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“Will you marry me?” Romeo stuttered out, holding a simple blade of grass from the river bank next to him.

“I-” Elmer furiously rubbed his eyes, trying to clear the tears so he could see his now fiancé as he nodded. He couldn’t care less how red his eyes became as long as he spent the rest of his life with the boy that knelt in front of him.

The other boy’s fingers were soft when holding his hand, delicately tying the blade of grass into a ring. The years of hard work from being a newspaper boy to the owner of a high-end restaurant never showed on Romeo. His hands were still as soft as when he did his first paper round with Elmer. Sure, they both had their fair share of scars on their hands from falling off skateboards during the oh so tragic emo phase. The odd tan lines from the bracelets they still wear every day because they could never untie them just served as good memories from their teenage years. They both knew that they had grown so much in a short amount of time, both barely breaking out of their twenties and having earned thousands of pounds rapidly. Elmer becoming a viral youtuber turned movie director and Romeo now owning a chain of restaurants across the USA, they were both much more than those newspaper boys who earned no more than $15 per round of deliveries. It was still foreign to them to be able to spend money on luxury items such as expensive electronics and jewellery. They no longer had to save up their own money to buy a new shirt at the end of the week.

“I know it’s just a blade of grass. I thought with all this money we have now a sparkling engagement ring would mean nothing.” Romeo sighed. “I remember when we would be thankful to get a bag of candy with the change we got and now we can buy as much as we want. The first one we bought together we came here and sat making jewellery out of the grass. We pretended to be gangsters like Al Capone and their ridiculous amount of rings, thinking that neither of us would be able to afford it.” They both laughed at the memory, gripping onto each other’s hands as they sat on the riverbank. “I still have that first ring we made. It’s sitting in a velvet box in my bedroom drawer to keep it from breaking. I found it when I moved out. It was frail then. It’s changed since we first made it, so has our relationship. We’ve grown more mature. I’d like to go back to the day we met when our rounds crossed.”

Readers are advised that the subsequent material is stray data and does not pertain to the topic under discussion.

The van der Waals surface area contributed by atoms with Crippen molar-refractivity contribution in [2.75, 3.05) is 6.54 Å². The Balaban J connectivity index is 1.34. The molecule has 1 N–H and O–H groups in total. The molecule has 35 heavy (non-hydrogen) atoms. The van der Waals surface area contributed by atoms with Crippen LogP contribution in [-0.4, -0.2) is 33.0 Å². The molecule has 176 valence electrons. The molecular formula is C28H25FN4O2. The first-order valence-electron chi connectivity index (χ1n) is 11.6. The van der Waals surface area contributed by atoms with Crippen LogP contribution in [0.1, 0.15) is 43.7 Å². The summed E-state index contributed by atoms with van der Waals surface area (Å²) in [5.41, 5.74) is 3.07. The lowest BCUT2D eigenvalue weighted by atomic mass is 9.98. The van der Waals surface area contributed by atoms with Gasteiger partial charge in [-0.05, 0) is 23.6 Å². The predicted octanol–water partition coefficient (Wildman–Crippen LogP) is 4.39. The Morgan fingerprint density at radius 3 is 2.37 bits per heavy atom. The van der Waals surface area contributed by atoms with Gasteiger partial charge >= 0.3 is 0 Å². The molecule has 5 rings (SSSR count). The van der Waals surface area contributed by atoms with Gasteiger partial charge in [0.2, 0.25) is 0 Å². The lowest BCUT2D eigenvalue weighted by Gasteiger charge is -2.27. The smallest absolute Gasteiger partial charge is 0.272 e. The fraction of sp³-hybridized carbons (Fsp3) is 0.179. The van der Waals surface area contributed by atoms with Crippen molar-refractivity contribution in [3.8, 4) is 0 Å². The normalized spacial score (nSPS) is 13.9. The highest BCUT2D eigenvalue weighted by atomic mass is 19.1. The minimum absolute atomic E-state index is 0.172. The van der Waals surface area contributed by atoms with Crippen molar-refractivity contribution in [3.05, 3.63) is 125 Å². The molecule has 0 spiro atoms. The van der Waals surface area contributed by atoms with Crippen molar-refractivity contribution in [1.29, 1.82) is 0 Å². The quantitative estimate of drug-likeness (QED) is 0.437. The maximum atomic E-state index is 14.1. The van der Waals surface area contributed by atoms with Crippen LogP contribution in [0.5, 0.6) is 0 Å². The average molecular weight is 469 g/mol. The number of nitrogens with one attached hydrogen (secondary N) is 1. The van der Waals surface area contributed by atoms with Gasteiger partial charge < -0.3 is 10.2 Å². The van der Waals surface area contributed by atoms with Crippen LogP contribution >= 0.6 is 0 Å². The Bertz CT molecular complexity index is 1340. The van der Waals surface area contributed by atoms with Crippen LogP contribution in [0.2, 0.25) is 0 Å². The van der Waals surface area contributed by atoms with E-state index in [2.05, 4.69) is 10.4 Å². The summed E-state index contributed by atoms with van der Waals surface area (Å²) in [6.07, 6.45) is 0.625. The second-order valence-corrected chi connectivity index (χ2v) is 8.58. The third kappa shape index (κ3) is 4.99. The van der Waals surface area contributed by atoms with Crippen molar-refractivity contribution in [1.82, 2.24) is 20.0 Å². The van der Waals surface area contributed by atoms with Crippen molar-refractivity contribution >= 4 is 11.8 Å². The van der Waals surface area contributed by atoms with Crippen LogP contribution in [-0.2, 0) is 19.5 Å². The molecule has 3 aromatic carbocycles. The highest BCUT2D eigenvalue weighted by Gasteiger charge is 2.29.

“I’d like to tell us to stop the pining and get on with it already.” Elmer chuckled. “Don’t you think that I didn’t notice you staring at my ass that day."

"I was trying to be romantic. You had to ruin it didn’t you.” Romeo rolled his eyes, slightly pushing his fiancé.

“You’ve never been one to live up to your name."

"Yeah, yeah, Elmo."

"So when’s the wedding?”

“That was the most common question we had up until the diagnosis. We both commented it to each other throughout the hospital appointments, trying to cheer each other up. But it got harder. When he was in the hospital, we smiled, we made the most of our time together. I watched as he slowly turned into a ghost. He looked dead a week before he was. I couldn’t stand watching him die, but I still went daily. I had the hope that he would make a miraculous recovery and that I could be there as any form of support that I could. I watched him cry about what was happening to him, about how our wedding would never come. The one thing that never happened was that blade of grass leaving his finger. I treasured our time together. I treasured every kiss we shared. I treasured the last seventeen years of my life because he was there to support me.” Romeo took a deep breath, gently brushing away the tears from his face. He looked down at his hand that was holding the paper, the grey leaf that wrapped around his finger was the focus of his attention for a moment. He thought about that day again, the days they were both healthy. He looked back up at their friends and family, ignoring the heavy atmosphere and the ocean of black. He gripped the stand, knuckles turning white before he recomposed himself. “I just wish that he was still here, that this would be a wedding speech, not a eulogy. I hoped that I could have seen him walk down the aisle. Now, I have hope that I can get through this, that we can work through our loss. He said I had a way with words and now I’m hoping that he was right. He wouldn’t want us to focus on his last days, he would want us to focus on his first viral video or that time he had that bruise that made him look like a unicorn. We just need to remember him. Not the illness that took him down.”